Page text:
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Uncharted (2022)::rating::2::rating::2

To paraphrase the all-wise Joni Mitchell, sometimes we don’t fully appreciate something until it’s taken away from us.  A few minutes into Uncharted, I began to yearn for the laws of physics.  It wasn’t much longer before I missed hearing dialogue that resembled something inhabitants of this planet might actually say to each other.  After the freewheeling brilliance of Everything Everywhere All at Once, I gained an even deeper appreciation for plot twists that don’t become obvious thirty minutes before they happen.  I suppose that’s the curse of great movies:  They make cinematic dead fish like Uncharted smell that much stinkier.

It wasn’t even a slight surprise to find out this movie was based on a beloved video game.  In fact, most of the cardboard James Bond-ian banter sounds pulled from rickety PS3 cutscenes that drone while I’m rummaging for Mt. Dews in the fridge.  The story begins at 18,000 feet, as Nathan Drake (Tom Holland) clings to a twisting net of cargo rope, swinging wildly from the open bay door of a KC-10.  Drake tangles with a few bad guys, then leaps forward to climb back aboard the plane.  Yes–at 500mph, three miles in the air, he JUMPS FORWARD.  Sweet Jesus in a bean field–Daffy and Bugs adhere closer to reality than this.  Whatever world this movie is set on, it definitely ain’t Earth.

Anyway.  Somewhere in the midst of this middle finger to gravity, we flash back.  It’s now about ought-five, and two plucky orphan brothers dream of being treasure hunters.  Sam Drake (Rudy Pankow) wows kid brother Nathan (Tiernan Jones) with tales of Ferdinand Magellan’s shipwreck, which is supposed to be loaded with billions in bullion.  The boys make it their life’s mission to find the gold and be rich beyond all imagination.  That’s a little weird for two 21st century kids, but whatever.  When they get nabbed for petty theft, Sam escapes, but not before making a solemn promise to return.

Cut back to now.  Nathan has grown up to be a bartender in Manhattan.  He offers friendly badinage to the clientele, mainly so he can get them hammered and pick their pockets.  Enter Victory “Sully” Sullivan (Mark Wahlberg).  Sully quickly catches on to Nathan’s scheme, and throws him a job offer:  That’s right, kids!  Magellan’s treasure is real, and it’s spectacular.  Sully claims he can only find it with Nathan’s help.  At first, Nathan balks, mainly because the screenwriters probably took a couple classes and realize they need a little artificial tension here.  Give it a couple scenes, and…poof!  We’re off on the adventure of a lifetime.  Gee willakers, I wonder what happens next?!

Turns out, our saucy heroes aren’t the only ones seeking this here buried gold.  Ol’ Sully and What’s-His-Name quickly run afoul of a sordid cast of characters.  In true 007 fashion, the film presents us with a Good Girl with Bad Intentions, and a Bad Girl with Good Intentions.  As an audience, we’re expected to suss out who’s who.  In one corner, we’ve got Jo (Tati Gabrielle), an ass-kicking mercenary who has a murky history with Sully.  Across the way, there’s Chloe, an ass-kicking treasure hunter who has a murky history with…Sully, I guess?  That’s some real adventurous screenwriting there, guys.  The real pickle is whether or not you’ll care about any of these people.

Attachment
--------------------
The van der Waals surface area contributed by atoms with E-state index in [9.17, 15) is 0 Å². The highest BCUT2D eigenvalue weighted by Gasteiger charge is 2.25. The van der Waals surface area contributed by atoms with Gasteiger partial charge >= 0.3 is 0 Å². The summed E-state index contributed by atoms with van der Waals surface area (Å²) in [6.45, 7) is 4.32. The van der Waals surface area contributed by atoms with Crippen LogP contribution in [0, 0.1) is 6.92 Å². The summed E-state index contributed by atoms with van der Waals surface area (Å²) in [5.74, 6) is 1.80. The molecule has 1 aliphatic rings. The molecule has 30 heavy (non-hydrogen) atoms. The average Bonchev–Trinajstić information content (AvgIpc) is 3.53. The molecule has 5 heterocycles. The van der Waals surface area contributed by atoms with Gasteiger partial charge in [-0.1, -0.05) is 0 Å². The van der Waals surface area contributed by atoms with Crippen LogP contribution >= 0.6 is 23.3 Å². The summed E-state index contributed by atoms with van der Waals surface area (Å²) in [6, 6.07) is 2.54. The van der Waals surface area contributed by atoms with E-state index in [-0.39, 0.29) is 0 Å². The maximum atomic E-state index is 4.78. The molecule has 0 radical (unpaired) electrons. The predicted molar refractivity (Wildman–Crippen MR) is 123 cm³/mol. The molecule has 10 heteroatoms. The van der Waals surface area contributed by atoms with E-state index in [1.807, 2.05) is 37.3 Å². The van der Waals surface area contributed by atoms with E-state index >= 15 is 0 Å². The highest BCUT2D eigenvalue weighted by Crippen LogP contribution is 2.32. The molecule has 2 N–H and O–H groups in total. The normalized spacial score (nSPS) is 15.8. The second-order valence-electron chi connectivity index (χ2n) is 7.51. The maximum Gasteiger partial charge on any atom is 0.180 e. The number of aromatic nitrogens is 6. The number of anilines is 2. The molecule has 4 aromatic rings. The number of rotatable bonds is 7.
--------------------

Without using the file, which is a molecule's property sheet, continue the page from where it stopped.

On the subject of not caring, Antonio Banderas snoozes through the underwritten role of Santiago Moncada, the rightful heir to Magellan’s loot.  Aside from banal dialogue and boring motivation, the only thing he really needs is a mustache to twirl.  Seriously, there were silent movie villains with more depth.  And I think the filmmakers gave him a sour relationship with his father?  I can’t quite say for sure:  My eyes were drifting in two different directions at this point.

Let’s see if I can reduce this movie down to its individual ingredients:  Take one part of discount Indiana Jones.  Two cups from 007’s compost bin.  (That opening gets ripped right from The Living Daylights, which was made thirty-five years ago and still looks more realistic.)  Stir in Tomb Raider to taste, and garnish with The Goonies.

That probably sounds like a winning recipe.  After all, those sources are delightful.  Unfortunately, Uncharted is missing a huge secret ingredient–panache.  Like a robot playing the violin, this film may hit all the notes, but everything still feels charmless and hollow.  There’s just an unknowable magic to legitimate creative inspiration, and no amount of Xeroxing can duplicate it.

Despite the high cinematic crimes committed in this enterprise, I’ll go out of my way to exonerate Tom Holland.  As if Spider-Man: No Way Home left any doubt, the guy’s a bona fide movie star.  Holland brings real humor and dramatic heft to what would otherwise be a cartoon character.  That makes it even more frustrating to see him sink with the rest of Uncharted.  As for Wahlberg, he does what he can with an undernourished Alan Quartermaine/Thomas Crown role.  He doesn’t play suave very well, but even Sean Connery and Steve McQueen combined would struggle to get this Spruce Goose off the ground.

Some might argue this movie should be graded differently because it’s based on a video game.  The physics are supposed to be janky; the story should be fantastical.  My response?  Avengers: Endgame was genuine Oscar snub for Best Picture, and that was about a purple monster with a magic glove.  It’s all in the execution.  Uncharted gives us clunky, expository dialogue and special effects so real they look fake.  In the end, the makers of this film waste gobs of money and a bankable star, only to pave paradise and put up a parking lot.

116 min.  PG-13.  On Demand.


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